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. Last Updated: 07/27/2016

PARTY LINES: If Stepashin Is Smart He'll Back Yabloko




On Wednesday, the coquettish Yevgeny Primakov finally dropped his flirtatious pose and made it official: He will head Fatherland-All Russia. By Thursday, with the Primakov question answered, political Moscow was whirling around to focus on Russia's other "wrongfully sacked" former prime minister: Sergei Stepashin.


Conventional wisdom has held that Stepashin will join a much talked about "center-right" bloc linking Sergei Kiriyenko's New Force, Viktor Chernomyrdin's Our Home Is Russia, and Yegor Gaidar's Right Cause.


When those four met this week with newly confirmed Prime Minister Vladimir Putin, everyone assumed that Stepashin was pretty much spoken for. The expectation was that Putin would start slapping heads in the regions to get some governors to play ball and support this new pro-Kremlin team.


But Chernomyrdin seems in no hurry to embrace the widely-loathed Gaidar; Kiriyenko is blaming "the system," which seems to include everyone but Kiriyenko; and then, out of nowhere, comes Stepashin's intriguing meeting with Yabloko leader Grigory Yavlinsky.


Was Stepashin really considering hooking up with Yavlinsky? Or more interestingly - taking into account the former prime minister's closeness to President Boris Yeltsin and his role in the October 1993 shelling of the White House and the Chechen war - was Yavlinsky really considering hooking up with Stepashin?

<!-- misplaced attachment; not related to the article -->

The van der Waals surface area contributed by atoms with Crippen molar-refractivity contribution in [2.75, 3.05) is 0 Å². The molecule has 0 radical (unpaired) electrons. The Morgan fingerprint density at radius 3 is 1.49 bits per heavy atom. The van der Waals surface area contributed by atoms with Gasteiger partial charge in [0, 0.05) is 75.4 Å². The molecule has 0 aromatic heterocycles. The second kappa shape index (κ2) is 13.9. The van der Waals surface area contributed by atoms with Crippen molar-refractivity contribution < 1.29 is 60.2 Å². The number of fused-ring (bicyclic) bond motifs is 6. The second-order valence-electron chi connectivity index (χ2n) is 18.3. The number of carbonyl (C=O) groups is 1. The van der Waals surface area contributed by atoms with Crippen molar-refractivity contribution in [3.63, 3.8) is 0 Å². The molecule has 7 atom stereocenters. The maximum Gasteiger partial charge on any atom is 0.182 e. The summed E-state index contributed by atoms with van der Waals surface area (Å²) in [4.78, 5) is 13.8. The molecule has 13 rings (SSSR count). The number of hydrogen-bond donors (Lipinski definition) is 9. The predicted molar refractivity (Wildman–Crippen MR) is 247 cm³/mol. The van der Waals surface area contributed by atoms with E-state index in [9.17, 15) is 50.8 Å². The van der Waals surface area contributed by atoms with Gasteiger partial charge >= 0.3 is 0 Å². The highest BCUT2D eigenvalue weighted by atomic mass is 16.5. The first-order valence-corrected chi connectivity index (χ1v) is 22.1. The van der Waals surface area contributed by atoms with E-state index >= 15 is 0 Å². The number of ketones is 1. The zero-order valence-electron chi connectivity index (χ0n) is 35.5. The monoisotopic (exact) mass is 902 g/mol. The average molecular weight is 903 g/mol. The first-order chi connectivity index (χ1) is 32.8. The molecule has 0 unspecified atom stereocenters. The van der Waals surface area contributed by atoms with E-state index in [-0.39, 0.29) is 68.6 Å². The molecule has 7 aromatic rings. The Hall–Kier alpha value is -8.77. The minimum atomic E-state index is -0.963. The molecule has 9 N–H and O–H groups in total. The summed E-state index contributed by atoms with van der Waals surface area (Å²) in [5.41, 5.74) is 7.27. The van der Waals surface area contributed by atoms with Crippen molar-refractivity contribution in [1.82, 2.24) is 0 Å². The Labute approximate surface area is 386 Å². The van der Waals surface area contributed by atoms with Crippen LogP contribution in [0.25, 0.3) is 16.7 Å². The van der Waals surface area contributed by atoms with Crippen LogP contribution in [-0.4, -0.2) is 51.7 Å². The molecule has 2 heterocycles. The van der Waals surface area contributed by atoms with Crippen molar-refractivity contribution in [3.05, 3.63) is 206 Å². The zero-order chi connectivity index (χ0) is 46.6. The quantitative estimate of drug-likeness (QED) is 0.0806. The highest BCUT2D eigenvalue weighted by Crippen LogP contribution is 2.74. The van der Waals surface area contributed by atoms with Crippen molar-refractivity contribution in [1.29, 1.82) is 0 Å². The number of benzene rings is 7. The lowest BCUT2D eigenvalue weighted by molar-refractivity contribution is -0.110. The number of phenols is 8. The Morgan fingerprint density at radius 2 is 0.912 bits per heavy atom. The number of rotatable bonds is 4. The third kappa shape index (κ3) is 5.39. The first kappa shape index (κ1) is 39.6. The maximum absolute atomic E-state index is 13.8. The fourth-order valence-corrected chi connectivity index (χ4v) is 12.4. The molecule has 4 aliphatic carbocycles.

Yavlinsky said Thursday that he and Stepashin had considered joining forces. But, he added, Stepashin concluded that he could not join Yabloko because, as an "officer," he felt obliged to stay loyal to his president - whatever that may entail.


One of the many rumors circulating about the reason for Stepashin's firing last week was that - in addition to not being "tough" enough to prevent Moscow Mayor Yury Luzhkov from winning Russia's regional leaders to his side - he was unwilling to carry out constitutionally questionable measures to protect Yeltsin and his "family." Stepashin fed this theory with a recent interview in Komsomolskaya Pravda, where he said he was fired because he "could not be bought."


So what will Stepashin do now? He says he will run for the State Duma from a St. Petersburg district - and Yavlinsky says Stepashin will do so with an endorsement from Yabloko.


We are still waiting to hear Stepashin's side of that story. But if he is linking up with Yabloko's Yavlinsky, that speaks highly for him. Yavlinsky is one of the few national politicians who are not tainted with the sleaze and cronyism of the Yeltsin years; and Yabloko is hands down the only real democratic opposition in Russia.


However, Stepashin still has time to screw things up for himself. He has always struck me as somebody who - in his heart of hearts - wants to do the right thing, but never seems to find the strength to do it, and often ends up doing the wrong thing.


He can talk all he likes about being "an officer." But there is more to an officer's honor than saluting at orders, no matter how flawed. Stepashin is no longer employed by the government; what would have been dishonorable about moving into opposition against a Kremlin that, by his own account, tried "to buy" him?


Jonas Bernstein is on vacation.